Last Wednesday, the Rose Garden Club of Medina held a dedication ceremony at Medina Methodist Church for a Monterrey Oak tree that was planted in honor of Sir Norman Riggsby, longtime Medina resident and D-Day veteran whose career included serving at the Nuremberg Trials scorting General George S. Patton through Paris.
The planting of the tree was to celebrate Texas State Arbor Day, which falls on the first Friday of November. This day was established in Texas because the cooler temperatures create more favorable conditions for successful tree planting.
Riggsby specifically requested that the tree planted was an oak because it was his favorite. He spent many years worshiping at Medina Methodist Church.
At the age of 16, Riggsby had just returned from completing his 20-mile paper route in his home of Taylor Township when he was sent out again to deliver news that Japan had bombed Pearl Harbor.
Drafted at the age of 17, he was sent to boot camp in Mississippi before shipping out in 1944 to Camp Gilmore, England. He would receive additional training all over the British Isles, Scotland, Ireland and Wales.
“We shipped out of Hamilton, England, for the invasion,” Riggsby said in an interview that was read at the ceremony.
“We knew there was going to be an invasion, but we did not know when. We boarded our ship on June 4th, 1944. We waited out at sea with 10,000 ships. I was 18 on D-Day, June 6, 1944.”
Riggsby, part of the 29th Division, landed on Omaha Beach as part of the 3rd wave.
“We had no idea what we were getting into,” said Riggsby, who came off the boat with his M-1 gun held over his head to avoid the water.
“The Battleship Texas was firing over our heads into those bunkers on the beach while we were waiting to disembark. Man, was it noisy!”
Riggsby spent most of D-day on the beach alongside the U.S. 4th division and Canadian and British troops. After being hit by shrapnel, he spent three days in an abandoned bunker that had been turned into an aide station.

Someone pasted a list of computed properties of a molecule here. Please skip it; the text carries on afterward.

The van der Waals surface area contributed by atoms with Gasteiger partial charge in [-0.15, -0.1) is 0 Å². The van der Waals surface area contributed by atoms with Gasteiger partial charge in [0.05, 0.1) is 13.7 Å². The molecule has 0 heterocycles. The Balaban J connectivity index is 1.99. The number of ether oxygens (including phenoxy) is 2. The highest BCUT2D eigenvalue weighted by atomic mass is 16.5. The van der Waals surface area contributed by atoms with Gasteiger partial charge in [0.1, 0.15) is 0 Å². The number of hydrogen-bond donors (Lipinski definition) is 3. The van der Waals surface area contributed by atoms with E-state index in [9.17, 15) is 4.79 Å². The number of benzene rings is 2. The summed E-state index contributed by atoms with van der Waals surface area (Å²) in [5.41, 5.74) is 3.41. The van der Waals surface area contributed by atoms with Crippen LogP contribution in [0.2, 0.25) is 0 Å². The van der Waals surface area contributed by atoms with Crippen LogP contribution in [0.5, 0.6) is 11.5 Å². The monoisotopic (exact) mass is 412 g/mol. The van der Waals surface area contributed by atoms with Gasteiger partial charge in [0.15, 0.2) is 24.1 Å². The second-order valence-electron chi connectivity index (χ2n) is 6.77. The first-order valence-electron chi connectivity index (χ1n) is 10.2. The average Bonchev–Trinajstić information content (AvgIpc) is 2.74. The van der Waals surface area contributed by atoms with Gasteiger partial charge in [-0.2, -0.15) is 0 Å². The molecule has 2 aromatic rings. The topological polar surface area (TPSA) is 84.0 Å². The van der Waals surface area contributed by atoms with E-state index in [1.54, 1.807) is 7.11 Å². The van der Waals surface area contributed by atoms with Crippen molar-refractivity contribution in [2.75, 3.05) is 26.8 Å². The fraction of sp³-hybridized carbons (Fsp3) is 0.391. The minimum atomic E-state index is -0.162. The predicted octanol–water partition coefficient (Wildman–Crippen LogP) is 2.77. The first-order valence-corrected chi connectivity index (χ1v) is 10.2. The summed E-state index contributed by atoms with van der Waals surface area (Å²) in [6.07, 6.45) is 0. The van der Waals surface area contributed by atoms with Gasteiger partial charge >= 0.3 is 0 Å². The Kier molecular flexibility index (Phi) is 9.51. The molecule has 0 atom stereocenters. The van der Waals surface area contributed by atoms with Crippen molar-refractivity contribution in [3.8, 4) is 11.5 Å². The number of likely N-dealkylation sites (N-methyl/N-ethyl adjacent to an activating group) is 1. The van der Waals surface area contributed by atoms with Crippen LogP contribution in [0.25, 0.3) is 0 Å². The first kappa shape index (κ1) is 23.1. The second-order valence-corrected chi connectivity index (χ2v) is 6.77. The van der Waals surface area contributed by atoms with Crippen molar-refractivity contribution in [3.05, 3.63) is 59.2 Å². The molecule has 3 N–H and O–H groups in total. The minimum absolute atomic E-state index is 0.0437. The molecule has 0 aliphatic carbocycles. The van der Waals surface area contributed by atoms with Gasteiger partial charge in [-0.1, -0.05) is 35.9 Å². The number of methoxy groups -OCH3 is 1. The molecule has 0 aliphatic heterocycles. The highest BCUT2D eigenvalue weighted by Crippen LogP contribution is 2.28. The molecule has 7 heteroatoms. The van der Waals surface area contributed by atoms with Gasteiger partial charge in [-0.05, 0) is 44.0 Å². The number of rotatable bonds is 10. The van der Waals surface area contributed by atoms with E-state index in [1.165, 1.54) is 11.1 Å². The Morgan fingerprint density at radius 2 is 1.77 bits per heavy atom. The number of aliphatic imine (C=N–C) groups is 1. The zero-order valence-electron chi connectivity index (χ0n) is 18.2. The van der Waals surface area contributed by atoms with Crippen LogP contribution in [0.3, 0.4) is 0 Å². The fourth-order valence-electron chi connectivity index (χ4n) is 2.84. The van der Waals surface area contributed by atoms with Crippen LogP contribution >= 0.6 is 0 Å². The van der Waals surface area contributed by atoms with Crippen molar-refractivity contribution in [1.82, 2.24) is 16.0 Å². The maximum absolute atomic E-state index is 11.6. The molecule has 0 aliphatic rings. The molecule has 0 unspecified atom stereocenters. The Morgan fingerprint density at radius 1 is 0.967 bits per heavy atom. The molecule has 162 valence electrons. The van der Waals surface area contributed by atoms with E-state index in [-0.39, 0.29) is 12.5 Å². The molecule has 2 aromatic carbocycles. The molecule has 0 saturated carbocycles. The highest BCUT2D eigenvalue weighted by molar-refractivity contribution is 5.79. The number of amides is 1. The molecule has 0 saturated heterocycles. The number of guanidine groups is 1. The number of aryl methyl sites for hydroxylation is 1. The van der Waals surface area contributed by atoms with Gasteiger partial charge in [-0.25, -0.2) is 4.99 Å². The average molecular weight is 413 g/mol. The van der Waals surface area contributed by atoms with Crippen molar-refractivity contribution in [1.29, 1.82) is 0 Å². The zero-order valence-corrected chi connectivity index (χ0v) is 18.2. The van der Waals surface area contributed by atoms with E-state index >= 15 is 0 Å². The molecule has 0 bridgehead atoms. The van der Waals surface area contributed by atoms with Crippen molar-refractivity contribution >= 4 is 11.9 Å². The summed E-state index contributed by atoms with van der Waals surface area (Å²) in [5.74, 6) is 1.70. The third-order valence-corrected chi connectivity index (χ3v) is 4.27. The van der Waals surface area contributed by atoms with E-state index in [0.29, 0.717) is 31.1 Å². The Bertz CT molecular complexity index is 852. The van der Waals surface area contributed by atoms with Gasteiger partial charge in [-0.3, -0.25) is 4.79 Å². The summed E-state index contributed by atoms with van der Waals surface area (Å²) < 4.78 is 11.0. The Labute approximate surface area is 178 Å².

After healing, Riggsby returned to battle, making his way to the Battle of St. Lo in France, where he was wounded and spent three weeks in a coma.
“They didn’t think I was going to make it,” said Riggsby. “I had almost been cut in two from a German Tiger tank shell and had a severe concussion. I was lucky. I survived.”
Norman earned two Purple Hearts for his service.
After leaving the hospital, Riggsby was made a special MP. He was assigned to round up Nazis before they could escape France. He also maintained the highways and rode the Autobahn on a Harley.
Riggsby served in the escort assigned to take General Patton through Paris on the way to Belgium for the Battle of the Bulge. He later was part of a policing force that maintained law and order while the U.S. military ran Berlin.
Sir Riggsby served during the Nuremberg Trials, where he was assigned to keep Hermann Goring and other war criminals in line during the trials. He recalled how belligerent the Nazi officers were during the trials. He would leave Berlin in 1946.
After the war, Riggsby returned briefly to Michigan before being transferred to California, where he worked with top-secret guided missiles and rockets at Navy Air Weapons Station in China Lake.
After attending the University of Houston on the GI Bill, Riggsby spent his career at Schlumberger Engineering working on experimental electronics. He married, had a family, and lived in Houston for 30 years.
After retiring at age 50, Riggsby and his family moved out to Medina, where he bought a corner of a big ranch and built a house, where the family spent many years.
For a brief time, Riggsby hosted an hour-long short wave radio program, during which he would call HAMs from all over the world.
In November 2018, the French Consul presented Norman Riggsby with the Legion of Honor, the country’s highest distinction.
Sir Norman now lives with family in Houston. He called into the event to express his gratitude and excitement to visit the location in person.
“Freedom is not free,” said Leigh Thomas, Arbor Day Chairman for the Rose Garden Club of Medina.
“Millions of people gave their lives so that we, the adults and children of today, could be free.”